Interpretation, facts, and a bit about respect

I spent last week at a thought-provoking seminar on interpreting megalithic sites.  Most of the other participants were archaeologists, charged with unearthing the facts that might tell us what sites are all about. I couldn’t help but be impressed by their attention to detail, and their commitment to objectivity and truth.

The latter is of course not quite as clean cut as we may think.  As we strove to define megalithic sites, and whether there were enough similarities between sites across the globe to merit clustering them under the definition, my colleagues began to argue – not about the facts (usually), but about what these tell us. I found that illustrative of the whole issue of facts, objectivity and truth.  There are facts, yes.  But how we interpret them (in the non-heritage interpretation meaning of the word) is largely dependent on our own perspectives.

And this, incidentally, is what research on learning, evaluative studies on knowledge gain through interpretation, and even general practice books on interpretation tell us over and over again: how people interact with sites, what they take from them, depends on where they started their journey.

However, while we are quick to acknowledge the above in general terms, when it comes to letting go of our control over meaning, somehow we no longer embrace this fully.  We seem to allow people to have a range of views, as long as these are those sanctioned by the experts.  But if people stray outside of these, we’re no longer quite that easy-going.

I think our definitions of interpretation as they currently stand express rather eloquently that we have what is ultimately an autocratic view of meaning.  Interpretation ‘forges connections’, we write, as if people may not already have connections to heritage.  Even more bluntly, some state that interpretation ‘brings meaning’ to a site, again suggesting that the site doesn’t already have meaning for people.

Neither is the case, of course, as we saw for ourselves on our fieldtrips to megalithic sites in Wiltshire, UK [1].  At West Kennet Long Barrow, people had left flowers inside one of the chambers.  At Woodhenge, people had created rather lovely corn stalk circles and left them in the centre of the site, where once a burial had been.

Don’t get me wrong: I don’t subscribe to the view either that Stonehenge once served as an alien landing pad.  But while one of my colleagues felt this view should be soundly dismissed, both in the interpretation offered at the new visitor centre and in any further engagement, I feel quite differently.  I have no qualms whatsoever about presenting all views put forward by people, or at least allowing plenty of room for them to express them, and live them, as it were.  What’s the harm?  Of course we should present all the facts as we know them, but clearly these facts don’t subsequently only lead to one neat meaning.

I think what might be happening is that as experts, we get too passionate, and dare I say too precious about our own meanings.  I feel the same way when it comes to interpretation, and I can certainly have heated discussions about it.  But at the centre of my view of interpretation lie the people themselves. I will give them facts, and facilitate their engagement with a site, and I’ll be on hand to offer further input when they seek it.  Beyond that, it’s up to them what they make of all of this.  It’s their site more so than it is mine [2]. I measure success not by whether or not they’ve accepted my meaning, but whether they’ve explored and arrived at their own.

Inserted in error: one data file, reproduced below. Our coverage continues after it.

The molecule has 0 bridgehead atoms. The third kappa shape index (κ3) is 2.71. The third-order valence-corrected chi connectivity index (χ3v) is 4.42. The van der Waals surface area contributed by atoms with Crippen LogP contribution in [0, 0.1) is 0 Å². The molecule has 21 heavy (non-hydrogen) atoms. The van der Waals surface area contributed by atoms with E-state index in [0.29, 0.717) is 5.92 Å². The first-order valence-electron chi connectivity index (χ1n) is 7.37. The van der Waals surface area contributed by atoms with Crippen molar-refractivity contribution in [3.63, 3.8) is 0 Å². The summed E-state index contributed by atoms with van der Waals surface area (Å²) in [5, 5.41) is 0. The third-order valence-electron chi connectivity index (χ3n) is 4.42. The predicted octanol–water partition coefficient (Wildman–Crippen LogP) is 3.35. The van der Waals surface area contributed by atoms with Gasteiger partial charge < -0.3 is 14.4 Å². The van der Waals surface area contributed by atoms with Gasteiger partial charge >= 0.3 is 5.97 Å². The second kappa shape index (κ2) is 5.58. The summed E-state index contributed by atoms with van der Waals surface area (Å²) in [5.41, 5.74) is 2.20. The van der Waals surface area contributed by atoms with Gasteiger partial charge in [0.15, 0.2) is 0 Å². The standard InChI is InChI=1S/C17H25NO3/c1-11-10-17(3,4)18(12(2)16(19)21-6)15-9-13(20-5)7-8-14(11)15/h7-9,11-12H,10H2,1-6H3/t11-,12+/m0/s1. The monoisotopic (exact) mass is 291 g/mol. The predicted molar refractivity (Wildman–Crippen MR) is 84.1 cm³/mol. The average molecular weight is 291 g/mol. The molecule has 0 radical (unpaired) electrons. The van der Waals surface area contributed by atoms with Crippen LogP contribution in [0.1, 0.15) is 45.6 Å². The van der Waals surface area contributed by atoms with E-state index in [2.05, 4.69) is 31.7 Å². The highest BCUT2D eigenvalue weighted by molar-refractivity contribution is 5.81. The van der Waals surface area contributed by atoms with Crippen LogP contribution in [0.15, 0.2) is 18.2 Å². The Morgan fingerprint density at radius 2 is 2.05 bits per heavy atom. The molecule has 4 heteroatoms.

I know there are a lot of issues surrounding sites, especially those where conflicting views exist, and where the desire to use a site clashes with its conservation.  Nevertheless, the seminar has highlighted for me once again how important it is that as interpreters we are honest to ourselves, and reflect on how we relate to visitors.  Do we think we know better than them?  Are we on a mission to ‘educate’?  Do we behave in a way that is disrespectful to their views where we find these unfounded, irrational, and perhaps a bit weird? If the answer to any of these questions is yes, then I think it’s high time to do some soul-searching.



[1] I’d like to emphasise this: out of all the sites we have, megalithic sites are the ones we know the least about.  And yet they still have meaning for people.  Some may argue that it’s precisely this lack of absolute knowledge that creates, or enables so many different meanings.  That may be the case.  But to me, it illustrates that people more often than not already have a connection to a site, and a site has meaning for them.

[2] And generally quite literally so, because I’ve almost exclusively interpreted sites outside of my own heritage.  I have no personal attachment.

6 thoughts on “Interpretation, facts, and a bit about respect

  1. Nicole, the question you’ve raised about “letting go our control over meanng,” goes a bit deeper into one’s philosophy of interepretation and her/his reason for doing it at all. It’s precisely because of the dilemma you’ve touched on here that I included an entire chapter on this idea in my new book. I call it the “zone of tolerance.”

    An interpreter’s ZOT emanates from her/his aims (or sometimes the interpreter’s organization’s aims). Simply put, what are you really trying to achieve and why is it important to achieve that? I can’t do justice to the many possibilities in this brief space, but while an unrestricted ZOT (such as you have advocated here) will certainly be the ethical choice of a lot of interpreters if you ask them: “are you open to the full range of meanings an audience might take away from your interpretation?”, the interpreter’s actual ZOT is most times at least subtly restricted by a value system. For example, most interpreters of nature would not be very comfortable with audiences taking away meanings that were anti-nature or unappreciative of nature, that sort of thing. And yes there are even times when a narrower ZOT might be justified, despite ethical questions that must be raised about dictating meaning. Just suffice it to say, that the range of possible meanings an interpreter might justifiably judge as “acceptable” or “desirable” can vary more than we always see. I’m not going to abuse your blog space to market my book, which is why I’m not providing any details here on how to get it. Your readers know how to do an online search if they’re interested. But if you already have access to the book, you might give Chapter 8 a look.